Members of the Montaukett Indian Nation shared their stories and traditions Saturday at a dedication ceremony for a memorial rock to honor indigenous and enslaved people on the burial ground at St. John’s Episcopal Church in Oakdale.
Tribal members danced for guests of the Oakdale Historical Society and told of the clusters of Native Americans who once lived near the Connetquot River. Then the roughly two dozen in attendance participated in a blessing ceremony, read by Mandy Miller Jackson of Copiague, that recognized the Montauketts' connection with nature.
At the end of the ceremony, most of the guests placed flowers atop the rock, which since earlier this year has been marked with a plaque in remembrance of “Native Americans, freed men, servants, slaves and others whose graves have been lost to time.”
“We are all one people,” Montaukett executive director Sandi Brewster-walker said of Long Island’s native people. “The Island was ours.”
The Montaukett Indian Nation once spanned from Orient Point and Montauk to Seaford and Hempstead, she said. Today, about 400 members still live on Long Island.
In Islip Town, Brewster-walker has traced the Montaukett Bunn family back to 1600. Each of the six Montauketts who took part in Saturday's dedication are related to the Bunns.
Brewster-walker said her research showed Islip’s natives were later enslaved and a court case in 1910 declared them extinct. There is now a push to get Gov. Kathy Hochul to sign legislation that would restore state recognition and acknowledgment of the Montaukett Indian Nation before the end of the year.
Church administrator Denise Conte, who also serves as vice president of the historical society, said indigenous and enslaved people were buried on the eastern edge of the Montauk Highway property, which once stretched to Locust Avenue. The rock abuts fencing in the northeastern corner of the church grounds, beyond which housing has been erected above the unmarked burial sites.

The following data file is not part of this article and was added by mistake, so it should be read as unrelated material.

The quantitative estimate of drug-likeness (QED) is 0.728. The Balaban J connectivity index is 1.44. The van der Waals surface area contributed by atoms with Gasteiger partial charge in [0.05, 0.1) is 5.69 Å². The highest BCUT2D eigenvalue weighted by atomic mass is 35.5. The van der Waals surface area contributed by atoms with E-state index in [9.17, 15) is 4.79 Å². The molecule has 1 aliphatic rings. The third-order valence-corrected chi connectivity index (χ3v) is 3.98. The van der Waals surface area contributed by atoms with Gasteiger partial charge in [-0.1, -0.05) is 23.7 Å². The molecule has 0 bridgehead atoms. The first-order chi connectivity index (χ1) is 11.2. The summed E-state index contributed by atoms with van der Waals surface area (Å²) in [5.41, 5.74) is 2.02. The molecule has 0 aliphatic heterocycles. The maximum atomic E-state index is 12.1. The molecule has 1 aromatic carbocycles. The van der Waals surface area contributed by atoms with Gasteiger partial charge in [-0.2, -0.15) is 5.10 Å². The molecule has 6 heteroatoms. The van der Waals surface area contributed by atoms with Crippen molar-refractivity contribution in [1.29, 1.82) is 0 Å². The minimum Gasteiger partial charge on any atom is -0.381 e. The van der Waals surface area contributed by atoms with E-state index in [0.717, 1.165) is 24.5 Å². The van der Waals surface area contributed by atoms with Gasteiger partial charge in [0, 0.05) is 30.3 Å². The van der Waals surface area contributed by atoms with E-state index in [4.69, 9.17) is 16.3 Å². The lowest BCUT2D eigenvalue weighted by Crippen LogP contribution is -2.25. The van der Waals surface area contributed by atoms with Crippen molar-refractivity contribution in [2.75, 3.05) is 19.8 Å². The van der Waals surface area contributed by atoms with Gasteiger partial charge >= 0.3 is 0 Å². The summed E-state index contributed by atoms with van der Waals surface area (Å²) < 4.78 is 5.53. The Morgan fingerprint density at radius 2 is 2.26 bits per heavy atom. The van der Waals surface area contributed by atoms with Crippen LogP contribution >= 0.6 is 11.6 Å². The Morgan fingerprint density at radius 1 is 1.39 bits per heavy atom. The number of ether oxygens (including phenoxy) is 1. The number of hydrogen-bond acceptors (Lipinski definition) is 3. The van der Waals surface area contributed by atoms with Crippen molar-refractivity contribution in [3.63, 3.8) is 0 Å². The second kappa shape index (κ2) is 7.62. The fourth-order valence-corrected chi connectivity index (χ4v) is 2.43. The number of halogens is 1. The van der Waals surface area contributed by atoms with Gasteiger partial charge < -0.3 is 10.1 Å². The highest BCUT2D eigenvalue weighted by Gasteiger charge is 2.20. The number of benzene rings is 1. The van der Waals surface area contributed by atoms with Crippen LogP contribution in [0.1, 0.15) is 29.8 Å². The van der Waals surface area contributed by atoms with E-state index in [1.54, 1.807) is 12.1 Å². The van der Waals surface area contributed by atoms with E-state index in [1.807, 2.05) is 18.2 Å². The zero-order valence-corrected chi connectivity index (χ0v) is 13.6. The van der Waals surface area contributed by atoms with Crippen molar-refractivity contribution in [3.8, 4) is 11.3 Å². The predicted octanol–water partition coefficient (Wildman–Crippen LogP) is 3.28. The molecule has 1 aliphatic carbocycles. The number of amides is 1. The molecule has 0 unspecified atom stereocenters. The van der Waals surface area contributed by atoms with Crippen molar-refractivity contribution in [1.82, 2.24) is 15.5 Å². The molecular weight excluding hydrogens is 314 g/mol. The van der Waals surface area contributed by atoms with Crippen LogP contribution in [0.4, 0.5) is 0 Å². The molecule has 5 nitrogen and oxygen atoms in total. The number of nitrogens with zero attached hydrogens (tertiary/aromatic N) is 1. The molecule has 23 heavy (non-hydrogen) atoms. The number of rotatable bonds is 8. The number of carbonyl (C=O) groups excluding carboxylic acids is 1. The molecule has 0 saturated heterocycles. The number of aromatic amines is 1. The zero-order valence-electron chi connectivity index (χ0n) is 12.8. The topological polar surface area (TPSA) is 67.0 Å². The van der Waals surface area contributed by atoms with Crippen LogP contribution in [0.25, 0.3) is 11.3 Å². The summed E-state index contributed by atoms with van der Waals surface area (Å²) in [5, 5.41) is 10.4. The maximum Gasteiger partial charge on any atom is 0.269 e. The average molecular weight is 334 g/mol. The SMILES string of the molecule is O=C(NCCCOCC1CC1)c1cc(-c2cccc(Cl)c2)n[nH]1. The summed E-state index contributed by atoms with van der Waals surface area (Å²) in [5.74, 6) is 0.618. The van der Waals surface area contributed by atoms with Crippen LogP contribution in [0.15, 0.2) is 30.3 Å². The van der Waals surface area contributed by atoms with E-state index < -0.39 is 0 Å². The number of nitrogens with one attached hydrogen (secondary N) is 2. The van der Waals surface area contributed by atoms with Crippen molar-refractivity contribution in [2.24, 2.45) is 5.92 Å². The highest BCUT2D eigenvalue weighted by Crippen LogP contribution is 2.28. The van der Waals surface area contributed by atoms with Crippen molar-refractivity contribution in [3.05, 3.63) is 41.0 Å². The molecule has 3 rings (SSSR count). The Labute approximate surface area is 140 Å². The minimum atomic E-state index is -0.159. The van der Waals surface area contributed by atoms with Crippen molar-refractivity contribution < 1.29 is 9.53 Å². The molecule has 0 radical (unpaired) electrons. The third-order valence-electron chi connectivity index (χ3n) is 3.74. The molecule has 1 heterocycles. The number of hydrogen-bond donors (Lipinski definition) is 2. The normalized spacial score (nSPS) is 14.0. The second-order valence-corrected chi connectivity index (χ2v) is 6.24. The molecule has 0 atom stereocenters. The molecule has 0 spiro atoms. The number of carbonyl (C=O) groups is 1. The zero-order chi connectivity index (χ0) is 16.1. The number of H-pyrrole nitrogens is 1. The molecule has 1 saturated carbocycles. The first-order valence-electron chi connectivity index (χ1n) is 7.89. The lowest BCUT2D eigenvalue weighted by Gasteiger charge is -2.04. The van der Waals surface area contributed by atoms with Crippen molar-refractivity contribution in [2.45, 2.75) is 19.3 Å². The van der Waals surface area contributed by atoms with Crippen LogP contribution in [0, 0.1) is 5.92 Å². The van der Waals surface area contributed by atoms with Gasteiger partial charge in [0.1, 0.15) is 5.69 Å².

“The memorial rock is now a beautiful meditation space,” Conte told guests during the dedication. “It really calls out the people who are sometimes minimized or forgotten.”
While the memorial rock was planted in April, the dedication was held this week to mark Indigenous Peoples Day.
The church, which maintains an active congregation and is the oldest in Islip Town, dates to 1765. Marked graves on the site span from the late 18th century to the early 1900s. In 1994, the church was added to the National Register of Historic Places.
Conte hopes the church, which has hosted the historical society since the closure of Dowling College, can help the Montauketts receive the recognition they are seeking.
“We are a Christian Episcopal church, but we are very spiritual people,” she said.
Brewster-walker called it a “wonderful ceremony.”
“We have never lost our culture and we never lost our history,” she said.
Conte hopes the historical society can make celebrating Indigenous Peoples Day an annual tradition.